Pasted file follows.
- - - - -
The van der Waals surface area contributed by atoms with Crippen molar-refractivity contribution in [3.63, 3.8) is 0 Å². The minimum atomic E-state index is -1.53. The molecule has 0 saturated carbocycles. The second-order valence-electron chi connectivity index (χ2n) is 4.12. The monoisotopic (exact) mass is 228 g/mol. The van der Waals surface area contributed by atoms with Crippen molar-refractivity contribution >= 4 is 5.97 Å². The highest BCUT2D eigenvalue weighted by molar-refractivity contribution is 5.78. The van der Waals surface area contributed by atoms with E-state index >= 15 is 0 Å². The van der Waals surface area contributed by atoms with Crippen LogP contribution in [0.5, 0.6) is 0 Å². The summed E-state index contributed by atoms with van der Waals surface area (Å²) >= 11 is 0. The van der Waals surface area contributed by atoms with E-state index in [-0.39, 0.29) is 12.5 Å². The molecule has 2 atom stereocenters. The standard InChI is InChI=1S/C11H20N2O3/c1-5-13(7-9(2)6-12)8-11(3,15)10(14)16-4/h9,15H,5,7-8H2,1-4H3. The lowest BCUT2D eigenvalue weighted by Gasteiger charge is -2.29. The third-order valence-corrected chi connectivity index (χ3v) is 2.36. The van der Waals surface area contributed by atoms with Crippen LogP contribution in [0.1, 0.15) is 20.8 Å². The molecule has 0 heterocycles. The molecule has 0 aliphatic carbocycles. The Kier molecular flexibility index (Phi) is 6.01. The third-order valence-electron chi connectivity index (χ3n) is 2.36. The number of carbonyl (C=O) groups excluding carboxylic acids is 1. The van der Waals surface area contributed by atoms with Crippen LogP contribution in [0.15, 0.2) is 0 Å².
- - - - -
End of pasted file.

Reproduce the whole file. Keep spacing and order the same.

The van der Waals surface area contributed by atoms with Crippen molar-refractivity contribution in [3.63, 3.8) is 0 Å². The minimum atomic E-state index is -1.53. The molecule has 0 saturated carbocycles. The second-order valence-electron chi connectivity index (χ2n) is 4.12. The monoisotopic (exact) mass is 228 g/mol. The van der Waals surface area contributed by atoms with Crippen molar-refractivity contribution >= 4 is 5.97 Å². The highest BCUT2D eigenvalue weighted by molar-refractivity contribution is 5.78. The van der Waals surface area contributed by atoms with E-state index >= 15 is 0 Å². The van der Waals surface area contributed by atoms with Crippen LogP contribution in [0.5, 0.6) is 0 Å². The summed E-state index contributed by atoms with van der Waals surface area (Å²) >= 11 is 0. The van der Waals surface area contributed by atoms with E-state index in [-0.39, 0.29) is 12.5 Å². The molecule has 2 atom stereocenters. The standard InChI is InChI=1S/C11H20N2O3/c1-5-13(7-9(2)6-12)8-11(3,15)10(14)16-4/h9,15H,5,7-8H2,1-4H3. The lowest BCUT2D eigenvalue weighted by Gasteiger charge is -2.29. The third-order valence-corrected chi connectivity index (χ3v) is 2.36. The van der Waals surface area contributed by atoms with Crippen LogP contribution in [0.1, 0.15) is 20.8 Å². The molecule has 0 heterocycles. The molecule has 0 aliphatic carbocycles. The Kier molecular flexibility index (Phi) is 6.01. The third-order valence-electron chi connectivity index (χ3n) is 2.36. The number of carbonyl (C=O) groups excluding carboxylic acids is 1. The van der Waals surface area contributed by atoms with Crippen LogP contribution in [0.15, 0.2) is 0 Å².